Update on Black Hole Microstates in String Theory

Gary T. Horowitz, UC Santa Barbara
gary@cosmic.physics.ucsb.edu

Last January, Strominger and Vafa (hep-th/9601029) showed that the Bekenstein-Hawking entropy of a static five dimensional extreme black hole was precisely reproduced by counting states in string theory with the same mass and charge (for macroscopic black holes). This touched off an explosion of interest and in the next few months, this agreement was shown to hold for near extremal as well as extremal, four and five dimensional black holes, including rotation. I wrote a review of these developments in April (gr-qc/9604051). What I would like to do here is summarize some of the progress since then.

Perhaps the most important new development is a calculation by Das and Mathur (hep-th/9606185) showing that the rate of Hawking radiation from a near extremal black hole agrees with the string theory prediction based on interactions between the microstates. The fact that the spectrum is thermal with the same temperature as the black hole is not a surprise, given that it was already known that the entropy as a function of energy was the same in the two systems. However, the fact that the overall coefficient agrees is highly nontrivial and quite remarkable. This result has implications for the black hole information puzzle. Recall that in string theory, there is a length scale set by the string tension. Newton's constant is related to this length and the string coupling g by (in four dimensions). At weak coupling, , an extreme black hole is described by a flat space configuration of objects known as D-branes. A near extremal black hole is described by an `excited state' of D-branes. In this description, there is no analog of the event horizon and the emission from excited D-branes is manifestly unitary. The apparent thermal nature of the radiation arises from the large number of degress of freedom, just like an ordinary hot object. At strong coupling, the gravitational field becomes stronger and one obtains a near extremal black hole. The fact that the rate of Hawking evaporation from this black hole agrees with the string calculation is further evidence that radiation from near extremal black holes is also unitary.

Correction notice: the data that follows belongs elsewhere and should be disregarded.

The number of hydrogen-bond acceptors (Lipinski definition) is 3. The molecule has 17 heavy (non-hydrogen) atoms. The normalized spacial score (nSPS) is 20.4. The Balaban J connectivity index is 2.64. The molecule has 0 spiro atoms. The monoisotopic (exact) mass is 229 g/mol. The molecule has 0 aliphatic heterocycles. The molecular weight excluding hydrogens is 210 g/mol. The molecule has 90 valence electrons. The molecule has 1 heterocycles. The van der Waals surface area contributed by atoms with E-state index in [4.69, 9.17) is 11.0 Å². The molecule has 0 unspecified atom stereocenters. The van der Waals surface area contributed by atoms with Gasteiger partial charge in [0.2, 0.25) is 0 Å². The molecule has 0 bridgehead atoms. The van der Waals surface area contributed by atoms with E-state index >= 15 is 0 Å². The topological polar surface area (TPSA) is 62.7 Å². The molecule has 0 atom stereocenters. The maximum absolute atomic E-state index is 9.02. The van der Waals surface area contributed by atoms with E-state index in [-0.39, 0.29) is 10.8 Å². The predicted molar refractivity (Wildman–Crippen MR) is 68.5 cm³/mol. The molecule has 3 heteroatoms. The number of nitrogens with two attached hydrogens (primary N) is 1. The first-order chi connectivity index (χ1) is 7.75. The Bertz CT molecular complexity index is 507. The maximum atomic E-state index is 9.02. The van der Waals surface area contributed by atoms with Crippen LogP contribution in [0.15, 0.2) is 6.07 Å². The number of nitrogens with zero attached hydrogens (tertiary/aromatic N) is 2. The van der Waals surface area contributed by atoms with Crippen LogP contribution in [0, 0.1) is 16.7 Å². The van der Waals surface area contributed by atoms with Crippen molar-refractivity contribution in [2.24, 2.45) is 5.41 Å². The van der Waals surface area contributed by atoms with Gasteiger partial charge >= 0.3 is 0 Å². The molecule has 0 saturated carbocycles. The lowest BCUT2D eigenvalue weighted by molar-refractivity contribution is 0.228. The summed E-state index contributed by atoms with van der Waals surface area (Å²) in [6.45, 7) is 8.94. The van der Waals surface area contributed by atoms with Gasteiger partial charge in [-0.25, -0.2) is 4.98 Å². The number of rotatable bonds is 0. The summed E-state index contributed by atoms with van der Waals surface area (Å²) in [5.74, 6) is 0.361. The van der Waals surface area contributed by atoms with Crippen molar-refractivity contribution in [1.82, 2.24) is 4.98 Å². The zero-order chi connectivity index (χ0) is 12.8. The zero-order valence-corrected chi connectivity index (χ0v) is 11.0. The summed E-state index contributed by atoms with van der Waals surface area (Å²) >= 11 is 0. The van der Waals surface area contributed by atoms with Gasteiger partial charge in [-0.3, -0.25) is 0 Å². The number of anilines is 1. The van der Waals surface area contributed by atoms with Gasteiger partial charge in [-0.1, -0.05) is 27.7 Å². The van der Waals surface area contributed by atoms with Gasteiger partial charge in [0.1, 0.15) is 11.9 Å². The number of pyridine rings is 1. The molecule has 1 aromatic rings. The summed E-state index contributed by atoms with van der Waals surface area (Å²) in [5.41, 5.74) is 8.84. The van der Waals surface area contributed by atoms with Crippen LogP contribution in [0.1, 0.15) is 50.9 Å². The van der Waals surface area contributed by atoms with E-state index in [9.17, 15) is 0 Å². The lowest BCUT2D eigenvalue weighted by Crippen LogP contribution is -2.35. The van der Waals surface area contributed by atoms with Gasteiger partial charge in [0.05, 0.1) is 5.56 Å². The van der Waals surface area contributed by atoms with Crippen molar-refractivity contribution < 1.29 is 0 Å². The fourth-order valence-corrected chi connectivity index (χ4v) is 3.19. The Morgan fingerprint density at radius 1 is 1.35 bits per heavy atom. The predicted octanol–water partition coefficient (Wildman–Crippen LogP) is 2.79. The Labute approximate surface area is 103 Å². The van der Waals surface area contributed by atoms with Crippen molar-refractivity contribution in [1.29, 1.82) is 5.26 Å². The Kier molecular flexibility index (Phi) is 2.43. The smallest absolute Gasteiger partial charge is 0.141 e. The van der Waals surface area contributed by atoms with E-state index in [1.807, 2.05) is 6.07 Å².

In another development, there has been a great increase in the class of solutions for which the Bekenstein-Hawking entropy has been shown to agree with the counting of string states. Previously, it was shown that for black holes depending on a finite number of parameters (including mass, charges and angular momentum) the entropy as a function of these parameters was reproduced by counting states of D-branes at weak string coupling. Recently with Don Marolf, we extended this to the case where the solution depends on arbitrary functions (hep-th/9605224, hep-th/9606113).

One does not usually expect a solution with an event horizon to depend on arbitrary functions, since the `no-hair' theorems show that stationary black holes are characterized by only a few parameters. If one tries to add a wave to the spacetime, it either falls down the hole, or radiates to infinity. However it turns out that extremal black strings, i.e. one dimensional extended objects with an event horizon, are different (Larsen and Wilczek hep-th/9511064). They can support traveling waves of arbitrary profile. These waves affect the horizon area and the distribution of momentum along the black string. By counting states of D-branes with the same momentum distribution as the black string, one finds perfect agreement with the Bekenstein Hawking entropy for all wave profiles (hep-th/9605224, hep-th/9606113).

An outstanding open question is to extend these results to black holes which are far from extremality. There are indications that we are getting close to taking this important next step.



Jorge Pullin
Sun Sep 1 16:45:26 EDT 1996